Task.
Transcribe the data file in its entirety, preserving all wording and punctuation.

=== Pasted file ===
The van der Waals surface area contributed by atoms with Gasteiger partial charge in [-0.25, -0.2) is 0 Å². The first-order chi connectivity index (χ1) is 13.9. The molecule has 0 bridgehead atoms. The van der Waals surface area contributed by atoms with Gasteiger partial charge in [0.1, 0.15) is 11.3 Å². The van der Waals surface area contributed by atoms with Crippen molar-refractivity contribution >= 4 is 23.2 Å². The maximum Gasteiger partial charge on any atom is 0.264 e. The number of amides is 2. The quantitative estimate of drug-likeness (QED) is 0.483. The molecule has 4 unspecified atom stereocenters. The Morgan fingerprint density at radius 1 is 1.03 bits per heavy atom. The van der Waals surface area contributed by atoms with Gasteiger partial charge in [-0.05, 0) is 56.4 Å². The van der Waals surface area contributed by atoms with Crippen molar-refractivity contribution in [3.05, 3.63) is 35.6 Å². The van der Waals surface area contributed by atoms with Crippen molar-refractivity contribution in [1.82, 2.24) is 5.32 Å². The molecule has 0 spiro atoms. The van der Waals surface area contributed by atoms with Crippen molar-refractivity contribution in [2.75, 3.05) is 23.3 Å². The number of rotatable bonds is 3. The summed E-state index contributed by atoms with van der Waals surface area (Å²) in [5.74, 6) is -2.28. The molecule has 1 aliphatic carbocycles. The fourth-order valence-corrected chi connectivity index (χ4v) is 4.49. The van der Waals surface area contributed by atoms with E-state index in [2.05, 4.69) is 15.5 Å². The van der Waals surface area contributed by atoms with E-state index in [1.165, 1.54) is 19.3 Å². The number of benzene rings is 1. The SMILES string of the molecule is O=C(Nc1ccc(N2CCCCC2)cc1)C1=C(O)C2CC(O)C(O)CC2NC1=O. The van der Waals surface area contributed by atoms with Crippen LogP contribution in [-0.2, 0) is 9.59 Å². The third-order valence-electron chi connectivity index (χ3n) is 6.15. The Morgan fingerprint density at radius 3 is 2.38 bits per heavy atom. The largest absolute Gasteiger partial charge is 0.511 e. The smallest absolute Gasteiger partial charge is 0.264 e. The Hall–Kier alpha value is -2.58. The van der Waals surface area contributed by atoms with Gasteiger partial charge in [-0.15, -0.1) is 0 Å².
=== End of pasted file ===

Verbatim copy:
The van der Waals surface area contributed by atoms with Gasteiger partial charge in [-0.25, -0.2) is 0 Å². The first-order chi connectivity index (χ1) is 13.9. The molecule has 0 bridgehead atoms. The van der Waals surface area contributed by atoms with Gasteiger partial charge in [0.1, 0.15) is 11.3 Å². The van der Waals surface area contributed by atoms with Crippen molar-refractivity contribution >= 4 is 23.2 Å². The maximum Gasteiger partial charge on any atom is 0.264 e. The number of amides is 2. The quantitative estimate of drug-likeness (QED) is 0.483. The molecule has 4 unspecified atom stereocenters. The Morgan fingerprint density at radius 1 is 1.03 bits per heavy atom. The van der Waals surface area contributed by atoms with Gasteiger partial charge in [-0.05, 0) is 56.4 Å². The van der Waals surface area contributed by atoms with Crippen molar-refractivity contribution in [3.05, 3.63) is 35.6 Å². The van der Waals surface area contributed by atoms with Crippen molar-refractivity contribution in [1.82, 2.24) is 5.32 Å². The molecule has 0 spiro atoms. The van der Waals surface area contributed by atoms with Crippen molar-refractivity contribution in [2.75, 3.05) is 23.3 Å². The number of rotatable bonds is 3. The summed E-state index contributed by atoms with van der Waals surface area (Å²) in [5.74, 6) is -2.28. The molecule has 1 aliphatic carbocycles. The fourth-order valence-corrected chi connectivity index (χ4v) is 4.49. The van der Waals surface area contributed by atoms with E-state index in [2.05, 4.69) is 15.5 Å². The van der Waals surface area contributed by atoms with E-state index in [1.165, 1.54) is 19.3 Å². The number of benzene rings is 1. The SMILES string of the molecule is O=C(Nc1ccc(N2CCCCC2)cc1)C1=C(O)C2CC(O)C(O)CC2NC1=O. The van der Waals surface area contributed by atoms with Crippen LogP contribution in [-0.2, 0) is 9.59 Å². The third-order valence-electron chi connectivity index (χ3n) is 6.15. The Morgan fingerprint density at radius 3 is 2.38 bits per heavy atom. The largest absolute Gasteiger partial charge is 0.511 e. The smallest absolute Gasteiger partial charge is 0.264 e. The Hall–Kier alpha value is -2.58. The van der Waals surface area contributed by atoms with Gasteiger partial charge in [-0.15, -0.1) is 0 Å².